Thursday, March 01, 2012

A Tale of Two Universities: Faculty Governance and No Confidence Votes at Penn State and the University of Illinois

University of Illinois President Michael Hogan, left, talks with Chris Kennedy, chairman of the university's board of trustees, at a basketball game earlier this month. Kennedy says the board backs Hogan's leadership of the school's three campuses. (Nuccio DiNuzzo, Chicago Tribune / February 5, 2012)  From Jodi S. Cohen, 130 top scholars call for U. of I. president's ouster: Trustees chairman says board backs school leader, Chicago Tribune, February 29, 2012

The issue of shared governance at the nation's top public universities has long been understood to form a close link to academic freedom and the excellence of these institutions.  See, Larry G. Gerber, "Inextricably Linked": Shared Governance and Academic Freedom, Academe Online, May-June 2001.  In some jurisdictions, faculty involvement in shared governance of the university is written into law.  See, e.g., Arizona Revised Statute: ARS 15-1601B (PDF).

Sometimes shared governance structures comes under stress.  That appears to be the case at two prominent American public universities.  At the University of Illinois, the issue concerns the role of the top administrative official, who retains the confidence of the university board of trustees.  At Penn State, the issue concerns the role of the Board of Trustees, who retain the confidence of the university's top administrators.  In both cases,the university faculties sought to move aggressively at assert a role in shared governance beyond the ordinary course expectations.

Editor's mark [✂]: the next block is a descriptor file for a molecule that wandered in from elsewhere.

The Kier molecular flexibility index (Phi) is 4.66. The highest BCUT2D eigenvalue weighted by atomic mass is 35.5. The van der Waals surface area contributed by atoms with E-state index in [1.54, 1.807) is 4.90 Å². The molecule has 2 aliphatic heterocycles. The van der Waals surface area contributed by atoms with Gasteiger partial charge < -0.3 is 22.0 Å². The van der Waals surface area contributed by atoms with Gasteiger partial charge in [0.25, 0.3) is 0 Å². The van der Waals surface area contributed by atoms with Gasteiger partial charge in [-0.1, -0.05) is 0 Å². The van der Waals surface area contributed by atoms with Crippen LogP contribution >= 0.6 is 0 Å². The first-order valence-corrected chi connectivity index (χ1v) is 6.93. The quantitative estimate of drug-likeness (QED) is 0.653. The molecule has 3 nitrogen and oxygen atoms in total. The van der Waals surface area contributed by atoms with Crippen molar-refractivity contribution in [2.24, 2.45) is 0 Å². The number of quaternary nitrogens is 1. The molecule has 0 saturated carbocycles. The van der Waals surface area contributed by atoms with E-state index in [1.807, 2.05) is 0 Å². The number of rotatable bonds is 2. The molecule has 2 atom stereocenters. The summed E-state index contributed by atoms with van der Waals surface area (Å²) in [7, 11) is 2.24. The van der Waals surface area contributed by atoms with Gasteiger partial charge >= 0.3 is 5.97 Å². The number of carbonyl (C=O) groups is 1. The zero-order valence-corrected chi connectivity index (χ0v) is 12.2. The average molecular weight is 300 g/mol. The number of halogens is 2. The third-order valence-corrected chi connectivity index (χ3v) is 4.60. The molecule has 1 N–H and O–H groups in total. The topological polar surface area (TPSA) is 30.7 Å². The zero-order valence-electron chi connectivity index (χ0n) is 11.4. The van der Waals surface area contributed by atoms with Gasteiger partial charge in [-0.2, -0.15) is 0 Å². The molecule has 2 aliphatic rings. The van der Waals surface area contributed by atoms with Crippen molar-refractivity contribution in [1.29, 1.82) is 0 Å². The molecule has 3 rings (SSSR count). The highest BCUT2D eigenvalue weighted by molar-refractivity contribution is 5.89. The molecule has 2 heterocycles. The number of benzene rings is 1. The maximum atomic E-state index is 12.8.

At the University of Illinois, the faculty acted independently of the Faculty Senate:
More than 125 of the University of Illinois' highest profile faculty members have said they have "no confidence" in school President Michael Hogan and have called for his removal.

Their letter, sent Monday to the board of trustees, is the faculty's latest clash with the beleaguered president, whose standing began unraveling earlier this year when his chief of staff and top adviser resigned after anonymous, inflammatory emails sent to a key faculty group were traced to her computer.

Hogan has been president for less than two years, brought in to heal a campus bruised by an admissions scandal. Instead, he is now embroiled in an internal crisis that has preoccupied the state's flagship public university. He has clashed with faculty over student enrollment strategies and what some are calling an arrogant leadership style.